All of NCAC's fact sheets are designed to be used as a public awareness tool by any organization, community, or individual.  They may be downloaded, printed, and distributed as needed.

    Read The High Risk of Poly-victimization!

  • 22 Jan 2014 12:32 PM | Adrienne Hoffman-Lewis (Administrator)
    Read Dr. Janet Rosenzweig blog posted January 21, 2014 on www.Philly.com: Create a winning team for safety in youth sports!

    Fall means soccer, winter brings basketball, and then finally we get to play baseball; so go the seasons of childhood. As parents, we idealize the gifts that youth sports can bring to kids such as improving physical fitness, learning about teamwork, and experiencing the thrill of victory. But the Sandusky tragedy reminds us that even people who seem to have our kids’ best interests at heart may not.

    Parental involvement with kids’ sports has always been beneficial to family relationships and children’s self-esteem. Now we’re reminded that child safety is also enhanced by the presence of a parent or other observant adult at practices and games. A convicted pedophile that I interviewed for The Sex-Wise Parent told me that “nothing makes a child less attractive than having his parent around all the time.” Most of us can’t be around all the time, but we can take steps to ensure that there is always one adult with eyes on your child.
  • 17 Jan 2014 4:04 PM | Adrienne Hoffman-Lewis (Administrator)
    Adapted: NCAC announces pre-conference Session - How You Can Prevent Cyberbullying, Sexting, Social Media Issues, and Tomorrow's Cyber Challenges presented by Richard Guerry at the 30th National Symposium on Child Abuse in Huntsville, AL March 24-27, 2014.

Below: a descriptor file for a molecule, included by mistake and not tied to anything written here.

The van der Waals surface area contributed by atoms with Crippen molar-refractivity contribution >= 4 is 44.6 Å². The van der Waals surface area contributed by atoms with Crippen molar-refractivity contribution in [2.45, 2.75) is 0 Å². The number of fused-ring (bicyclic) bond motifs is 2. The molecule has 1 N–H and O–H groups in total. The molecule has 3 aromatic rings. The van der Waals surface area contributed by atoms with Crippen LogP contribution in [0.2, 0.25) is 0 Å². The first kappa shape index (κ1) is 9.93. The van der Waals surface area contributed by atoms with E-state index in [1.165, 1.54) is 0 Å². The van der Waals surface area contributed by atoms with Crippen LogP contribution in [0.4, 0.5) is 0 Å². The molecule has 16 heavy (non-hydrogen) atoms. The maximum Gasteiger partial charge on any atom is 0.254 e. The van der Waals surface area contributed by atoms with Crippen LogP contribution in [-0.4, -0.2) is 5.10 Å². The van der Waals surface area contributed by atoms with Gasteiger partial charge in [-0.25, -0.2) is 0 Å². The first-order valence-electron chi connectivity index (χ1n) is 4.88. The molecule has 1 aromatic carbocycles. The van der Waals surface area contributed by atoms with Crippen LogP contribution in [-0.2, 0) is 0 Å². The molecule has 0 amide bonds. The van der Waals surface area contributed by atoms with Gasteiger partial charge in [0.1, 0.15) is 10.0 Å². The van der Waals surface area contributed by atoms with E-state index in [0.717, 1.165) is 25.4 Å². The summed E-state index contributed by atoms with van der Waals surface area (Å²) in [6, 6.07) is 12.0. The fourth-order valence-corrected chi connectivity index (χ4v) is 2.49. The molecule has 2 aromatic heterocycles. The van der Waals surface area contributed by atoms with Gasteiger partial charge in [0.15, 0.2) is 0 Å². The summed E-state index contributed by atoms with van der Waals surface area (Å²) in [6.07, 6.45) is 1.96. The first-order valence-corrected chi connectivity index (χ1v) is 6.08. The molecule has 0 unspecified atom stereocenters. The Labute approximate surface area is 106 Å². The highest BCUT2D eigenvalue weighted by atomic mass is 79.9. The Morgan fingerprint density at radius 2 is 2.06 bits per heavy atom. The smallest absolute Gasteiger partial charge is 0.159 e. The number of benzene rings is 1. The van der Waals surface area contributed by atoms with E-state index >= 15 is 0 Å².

This training will offer every attendee, despite age and technological advancement, a guideline to know how never to face a self-inflicted challenge in the digital world through the installation of a Digital Consciousness™.
    Participants will learn how to prevent and solve issues of sexting, cyberbullying, poor social media and app behaviors, and almost any other cyber issue, current or future. In addition, this training will teach how to obtain awareness of negative, irresponsible, and malicious digital behaviors and trends, as well as methods to reduce the risk of becoming a victim of a cybercrime, cyberbullying, and digital exploitation. 
  • 17 Jan 2014 3:30 PM | Adrienne Hoffman-Lewis (Administrator)
    Adapted: On January 28, 2014, from 2 to 3:30 p.m. ET, OJJDP, in collaboration with the National District Attorneys Association (NDAA), will present "When the Abuse of Animals Co-Occurs With Child Abuse." Animal abuse is often a symptom of other violence in the home, and children who witness it may engage in aggressive behavior toward people and animals.

    This Webinar will focus on the link between animal cruelty and child abuse and highlight intervention strategies, including team responses, talking with children about their experiences with animals, animal-assisted activities to help maltreated children who have witnessed animal abuse, and programs to assist family members with animals to flee abusive homes and find safety.

    Resources: Register for this free Webinar.

    View and download a free NDAA publication addressed to prosecutors who handle cases involving animal and child abuse.